When Carlson completed his service in the Navy and got into horizontal directional drilling, he developed a similar approach to his business. “I’m an analytical person, and I’m used to processing data to make decisions, troubleshoot and train,” he said. “So, when it comes to drilling, it never made much sense to me to show up on the jobsite, stick the bit in the ground and push it through until it comes out the other side..”

    Commitment to planning

    From Pinnacle Construction’s first drilling jobs to their jobsites today, Carlson has trained his team to diligently plan for every scenario before work begins. The process starts by examining the bore path, identifying any potential underground obstacles and then determining how the crew will avoid them. After the locates are called in, Pinnacle Construction crews spend time talking through what potential challenges they may face on a job, long before any machine shows up onsite.

    Planning tools

    Around the same time that Carlson started Pinnacle Construction, horizontal directional drill manufacturers began to introduce technology that could aid in planning. “We purchased the Vermeer Atlas Bore Planner® computer software long before anyone else we knew of was talking about planning,” Carlson explained. “I knew taking the time to plan jobs would make us more efficient, more professional, and would help us avoid potential utility strikes and other safety concerns.”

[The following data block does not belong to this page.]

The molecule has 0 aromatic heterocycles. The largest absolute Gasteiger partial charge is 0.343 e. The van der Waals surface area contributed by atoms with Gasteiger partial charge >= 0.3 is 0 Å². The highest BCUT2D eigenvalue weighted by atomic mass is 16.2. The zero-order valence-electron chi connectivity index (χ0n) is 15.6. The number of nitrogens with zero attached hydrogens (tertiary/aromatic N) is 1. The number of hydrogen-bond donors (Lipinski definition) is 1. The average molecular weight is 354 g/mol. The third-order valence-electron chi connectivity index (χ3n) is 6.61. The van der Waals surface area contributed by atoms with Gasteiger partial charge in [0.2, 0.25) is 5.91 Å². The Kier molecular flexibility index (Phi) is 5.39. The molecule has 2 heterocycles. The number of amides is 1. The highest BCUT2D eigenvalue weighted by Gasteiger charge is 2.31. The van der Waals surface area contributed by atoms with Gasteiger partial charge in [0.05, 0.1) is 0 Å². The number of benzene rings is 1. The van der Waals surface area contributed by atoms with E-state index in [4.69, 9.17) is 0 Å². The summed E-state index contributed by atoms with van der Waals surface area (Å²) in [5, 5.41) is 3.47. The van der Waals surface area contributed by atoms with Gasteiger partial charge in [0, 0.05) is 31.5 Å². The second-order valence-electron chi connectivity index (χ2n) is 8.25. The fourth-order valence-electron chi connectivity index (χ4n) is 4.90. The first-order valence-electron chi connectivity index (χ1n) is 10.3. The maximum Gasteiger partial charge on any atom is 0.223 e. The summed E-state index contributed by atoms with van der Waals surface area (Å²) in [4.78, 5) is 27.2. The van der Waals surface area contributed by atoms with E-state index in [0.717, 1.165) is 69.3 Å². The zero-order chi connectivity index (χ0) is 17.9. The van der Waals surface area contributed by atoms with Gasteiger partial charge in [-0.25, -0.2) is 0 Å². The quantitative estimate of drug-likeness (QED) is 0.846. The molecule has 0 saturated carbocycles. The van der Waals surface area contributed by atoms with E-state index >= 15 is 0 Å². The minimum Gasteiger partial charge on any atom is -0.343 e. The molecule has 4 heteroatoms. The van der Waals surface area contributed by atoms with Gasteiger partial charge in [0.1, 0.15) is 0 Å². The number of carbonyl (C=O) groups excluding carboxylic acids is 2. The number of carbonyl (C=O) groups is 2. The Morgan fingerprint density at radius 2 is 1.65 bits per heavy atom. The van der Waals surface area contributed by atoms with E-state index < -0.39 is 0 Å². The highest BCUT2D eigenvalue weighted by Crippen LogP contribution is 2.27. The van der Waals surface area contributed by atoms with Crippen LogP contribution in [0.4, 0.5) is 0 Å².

Carlson upgraded Pinnacle Construction’s planning process when the Vermeer BoreAid® design tool was introduced. “BoreAid design tool gave us the ability to plan and present more three dimensional, which is extremely helpful for larger-diameter bores,” Carlson explained. “And, when I heard about Vermeer Projects productivity tools, I knew we had to give it a try.”

    Pinnacle Construction was also an early adopter of Vermeer Projects +BorePlan productivity tools. According to Carlson, the bulk of his company’s work is for electric utility companies, and Vermeer Projects has been invaluable for DOT-permitted road crossings, where they have to prove how they will drill a shot and how they plan to avoid all the utilities.